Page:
The Regal fritillary caterpillar consumes various species of violets, depending which species grows in its habitat. This makes the caterpillar dependent on only a handful of plant species, placing the butterfly at a high risk of starvation due to habitat destruction.
Due to its specialized feeding behavior, the Regal fritillary can’t really adapt to a different environment.
What Plants Attract Regal Fritillary Butterflies?
The adult butterfly prefers several plants as food, many of which we’ve already mentioned. When it comes to host plants, the female will exclusively look for representatives of the Violaceae family, containing around 1,000 species, spread across 25 genera.
How do Regal Fritillary Butterflies Reproduce?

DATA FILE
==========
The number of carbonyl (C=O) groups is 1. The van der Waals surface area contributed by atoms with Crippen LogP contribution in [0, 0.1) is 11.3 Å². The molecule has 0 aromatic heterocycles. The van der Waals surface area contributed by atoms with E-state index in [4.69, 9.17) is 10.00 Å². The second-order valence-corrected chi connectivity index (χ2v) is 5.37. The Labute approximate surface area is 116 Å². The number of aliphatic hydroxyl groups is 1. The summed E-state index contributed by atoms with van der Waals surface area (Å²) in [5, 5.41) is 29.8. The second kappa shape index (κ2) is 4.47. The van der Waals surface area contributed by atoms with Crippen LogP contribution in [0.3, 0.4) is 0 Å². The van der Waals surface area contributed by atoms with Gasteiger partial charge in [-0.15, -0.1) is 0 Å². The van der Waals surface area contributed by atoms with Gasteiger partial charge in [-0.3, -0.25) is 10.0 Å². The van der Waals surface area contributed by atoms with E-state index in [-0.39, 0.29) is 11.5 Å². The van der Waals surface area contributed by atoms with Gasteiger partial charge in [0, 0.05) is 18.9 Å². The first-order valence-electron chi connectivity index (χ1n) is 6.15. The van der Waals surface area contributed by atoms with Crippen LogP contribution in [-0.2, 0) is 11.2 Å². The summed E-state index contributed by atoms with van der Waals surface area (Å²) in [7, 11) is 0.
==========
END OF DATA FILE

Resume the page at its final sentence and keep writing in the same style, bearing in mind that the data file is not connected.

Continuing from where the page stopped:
The butterfly’s reproduction behavior is another key factor that may endanger the species as a whole. There are several factors to discuss in relation to this topic:
- The Regal fritillary is a univoltine species – The term univoltine characterizes species that produce only one generation per year. If the eggs, larvae, or pupae die, there’s no way for the butterfly to produce another generation the same year. This already places the species on shaky ground.
- The male-to-female hatching ratio and timing – Males hatch a month earlier than females. Regal fritillary males all hatch in the beginning of June, while females typically hatch towards the same month’s end. This creates an almost 30-day period during which males have nothing else to do than survive and wait for the females to arrive. Many will die to predators and other natural or unnatural causes, diminishing the available sperm pool and, as a direct consequence, the species’ reproductive potential.